This interview focuses on Nathan Hoks’s book, The Narrow Circle.
Elaine Bleakney: What a pleasure getting into Cabin Fever/Fossil Record. You’ve said elsewhere that the form of these poems take their inspiration from the painting of Eugene Leroy. Would you tell me about how your attraction to Leroy’s work relates to this choice?
Dan Brady: I was first attracted to the physical depth of Leroy’s paintings. If you look closely at most paintings, you can see individual brushstrokes, but with Leroy you don’t even have to try, the paint rises from the canvas toward the viewer. There is a tactile element to them. I imagine if you ran your fingers over the canvas, it’d feel something like running your fingers over a keyboard — similar depths and ridges. Underneath all that paint, somewhere, is a figure, a representation of a clear subject. That obscuring of the figure through depth was interesting to me. Almost like the subject was drowned in the very media which gave it life.
In American Songbook (Ugly Duckling Presse, 2013), Michael Ruby’s fifth full-length collection, Ruby responds to recordings of 75 American vocalists, each an homage of sorts. Many musical traditions inform the poems, including blues, jazz, gospel, country, folk, bluegrass, electric blues, R&B, rock, disco and hip hop. This interview took place both in person and by email.
For this April issue, with its focus on audio pieces, we happily begin with a conversation from two of our favorite sound performers, Christine Hume and Gregory Whitehead. Hume and Whitehead have work in the current issue of Evening Will Come.
Christine Hume: When walking you are doing and doing-nothing; you are making the road you walk while questioning it; you are seeking ironic distance from your fellow pedestrians (if you are a flâneur); you are avoiding human chatter (if you are a Romantic poet); you are engaging a mode of resistant agency, a tactic that could forge new somatic/neurological pathways; you are experiencing space, time and embodiment as interpenetrated; you are reconfiguring your relation to social or natural life; your body is susceptible, open; you are being carried by the carnality of rhythm. What can you say about your practice as a long-distance walker in relation to your practice as a radio artist?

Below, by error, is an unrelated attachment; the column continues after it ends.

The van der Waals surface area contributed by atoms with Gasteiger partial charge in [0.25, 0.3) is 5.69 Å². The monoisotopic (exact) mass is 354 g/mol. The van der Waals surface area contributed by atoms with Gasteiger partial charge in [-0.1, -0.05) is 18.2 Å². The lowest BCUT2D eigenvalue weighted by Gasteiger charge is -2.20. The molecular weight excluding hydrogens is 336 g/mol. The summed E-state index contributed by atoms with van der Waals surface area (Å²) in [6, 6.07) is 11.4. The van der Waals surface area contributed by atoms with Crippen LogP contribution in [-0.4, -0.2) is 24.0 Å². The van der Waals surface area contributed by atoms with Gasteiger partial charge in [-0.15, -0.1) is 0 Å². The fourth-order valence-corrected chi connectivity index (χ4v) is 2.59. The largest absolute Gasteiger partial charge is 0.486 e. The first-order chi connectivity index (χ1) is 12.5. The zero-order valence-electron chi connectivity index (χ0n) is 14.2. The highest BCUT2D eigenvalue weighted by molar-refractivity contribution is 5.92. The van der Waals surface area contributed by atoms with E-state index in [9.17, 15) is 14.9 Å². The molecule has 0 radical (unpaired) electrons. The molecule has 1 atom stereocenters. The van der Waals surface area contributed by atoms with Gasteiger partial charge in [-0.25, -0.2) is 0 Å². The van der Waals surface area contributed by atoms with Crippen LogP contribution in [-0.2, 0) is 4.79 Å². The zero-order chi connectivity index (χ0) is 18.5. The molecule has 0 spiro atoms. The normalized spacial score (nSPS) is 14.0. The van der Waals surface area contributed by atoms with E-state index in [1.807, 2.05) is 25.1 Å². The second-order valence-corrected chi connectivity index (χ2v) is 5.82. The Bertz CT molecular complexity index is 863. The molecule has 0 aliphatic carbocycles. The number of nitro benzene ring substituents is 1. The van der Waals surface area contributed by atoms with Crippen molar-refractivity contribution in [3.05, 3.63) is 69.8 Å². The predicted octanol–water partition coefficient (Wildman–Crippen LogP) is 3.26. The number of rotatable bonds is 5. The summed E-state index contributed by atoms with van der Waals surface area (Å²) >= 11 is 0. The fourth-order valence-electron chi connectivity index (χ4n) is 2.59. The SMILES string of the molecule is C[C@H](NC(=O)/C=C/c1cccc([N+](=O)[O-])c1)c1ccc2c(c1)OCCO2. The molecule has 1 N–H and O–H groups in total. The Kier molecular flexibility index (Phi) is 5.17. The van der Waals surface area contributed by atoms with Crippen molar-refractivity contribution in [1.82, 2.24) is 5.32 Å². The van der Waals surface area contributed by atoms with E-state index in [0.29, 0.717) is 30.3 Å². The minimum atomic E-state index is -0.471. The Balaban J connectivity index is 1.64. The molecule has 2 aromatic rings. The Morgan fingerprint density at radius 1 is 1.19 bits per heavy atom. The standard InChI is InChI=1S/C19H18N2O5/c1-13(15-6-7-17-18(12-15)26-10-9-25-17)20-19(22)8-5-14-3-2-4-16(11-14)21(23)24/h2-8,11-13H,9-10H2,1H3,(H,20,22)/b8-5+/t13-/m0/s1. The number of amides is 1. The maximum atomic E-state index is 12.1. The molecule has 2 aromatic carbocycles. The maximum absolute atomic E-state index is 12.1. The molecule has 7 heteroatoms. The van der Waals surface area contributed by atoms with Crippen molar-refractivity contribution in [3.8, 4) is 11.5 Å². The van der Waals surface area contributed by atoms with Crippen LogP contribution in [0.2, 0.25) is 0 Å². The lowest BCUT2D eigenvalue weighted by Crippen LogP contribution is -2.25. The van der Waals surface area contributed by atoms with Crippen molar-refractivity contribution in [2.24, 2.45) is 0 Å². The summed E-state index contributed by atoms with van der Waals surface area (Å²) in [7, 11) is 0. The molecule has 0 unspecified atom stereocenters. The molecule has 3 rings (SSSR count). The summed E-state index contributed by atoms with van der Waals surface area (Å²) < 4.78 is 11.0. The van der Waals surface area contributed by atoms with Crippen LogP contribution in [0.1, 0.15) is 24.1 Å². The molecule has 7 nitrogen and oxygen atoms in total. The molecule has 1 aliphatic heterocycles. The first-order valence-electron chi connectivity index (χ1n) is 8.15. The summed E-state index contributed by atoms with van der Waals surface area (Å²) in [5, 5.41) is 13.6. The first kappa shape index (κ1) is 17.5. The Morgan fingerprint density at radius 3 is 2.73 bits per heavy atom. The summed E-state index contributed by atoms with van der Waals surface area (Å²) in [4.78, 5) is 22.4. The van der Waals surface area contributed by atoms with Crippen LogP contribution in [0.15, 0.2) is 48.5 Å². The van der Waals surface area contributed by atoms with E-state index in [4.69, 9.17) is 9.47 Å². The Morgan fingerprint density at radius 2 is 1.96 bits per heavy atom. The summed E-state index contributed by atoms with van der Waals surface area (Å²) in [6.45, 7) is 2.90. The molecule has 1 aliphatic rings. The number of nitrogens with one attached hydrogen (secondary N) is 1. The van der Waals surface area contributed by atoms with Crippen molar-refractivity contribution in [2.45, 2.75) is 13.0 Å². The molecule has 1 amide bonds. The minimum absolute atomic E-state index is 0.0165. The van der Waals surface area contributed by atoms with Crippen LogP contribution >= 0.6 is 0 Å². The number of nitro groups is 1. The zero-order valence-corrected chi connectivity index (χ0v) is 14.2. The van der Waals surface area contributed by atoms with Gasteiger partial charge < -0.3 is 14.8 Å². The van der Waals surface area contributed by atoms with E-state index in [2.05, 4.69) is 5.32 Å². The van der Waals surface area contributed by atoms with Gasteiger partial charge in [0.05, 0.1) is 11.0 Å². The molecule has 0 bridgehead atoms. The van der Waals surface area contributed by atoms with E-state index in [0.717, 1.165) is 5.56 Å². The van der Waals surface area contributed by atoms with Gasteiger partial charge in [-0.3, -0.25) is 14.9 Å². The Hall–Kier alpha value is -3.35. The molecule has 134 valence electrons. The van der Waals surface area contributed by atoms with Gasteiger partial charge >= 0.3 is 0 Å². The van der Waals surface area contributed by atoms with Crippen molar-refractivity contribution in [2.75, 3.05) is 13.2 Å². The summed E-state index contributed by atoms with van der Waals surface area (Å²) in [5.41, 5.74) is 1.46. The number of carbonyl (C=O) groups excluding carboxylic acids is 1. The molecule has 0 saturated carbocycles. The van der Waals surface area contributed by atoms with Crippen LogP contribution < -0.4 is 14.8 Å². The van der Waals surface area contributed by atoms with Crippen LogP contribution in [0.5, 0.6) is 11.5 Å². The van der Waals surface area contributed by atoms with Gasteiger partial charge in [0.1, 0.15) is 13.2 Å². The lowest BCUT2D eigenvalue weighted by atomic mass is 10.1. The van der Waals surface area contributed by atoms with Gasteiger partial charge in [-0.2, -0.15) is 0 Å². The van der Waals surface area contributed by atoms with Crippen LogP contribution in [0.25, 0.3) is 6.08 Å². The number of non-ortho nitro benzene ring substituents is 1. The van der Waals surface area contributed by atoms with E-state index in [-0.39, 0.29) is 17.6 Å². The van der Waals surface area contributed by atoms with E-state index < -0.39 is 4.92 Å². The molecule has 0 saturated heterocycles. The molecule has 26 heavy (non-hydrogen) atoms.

Small-press publishers have the lucky opportunity to talk candidly with authors about the downturns and updrafts of the creative process which brought them to the moment of completion that we call a book. As Omnidawn’s co-publisher and senior poetry editor, I’ve had that great good fortune. It finally occurred to me that the readers and reviewers of these books might enjoy hearing some of this talk, too. Of course, a book of poetry needs no introduction or liner notes. But I’m always interested in any stories about how and where authors’ intentions and the actual creative work tangle together. So I started asking each of our authors a few questions in writing, and then enclosing these “interviews” with our advance/review copies. When the book is published, I post the interview on the book’s web page. The Conversant’s editors have asked if they might select some of those interviews to publish. It is my pleasure to say yes! –Rusty Morrison
This interview focuses on Conoley’s book Peace.
Rusty Morrison: The word “peace” has so many connotations and suggests so many interpretations. It risks so much. Can you speak about how the title came to the work, and why? In answering this you might also answer: how did this book begin? Which were the first poems you wrote? When did the project begin to cohere for you?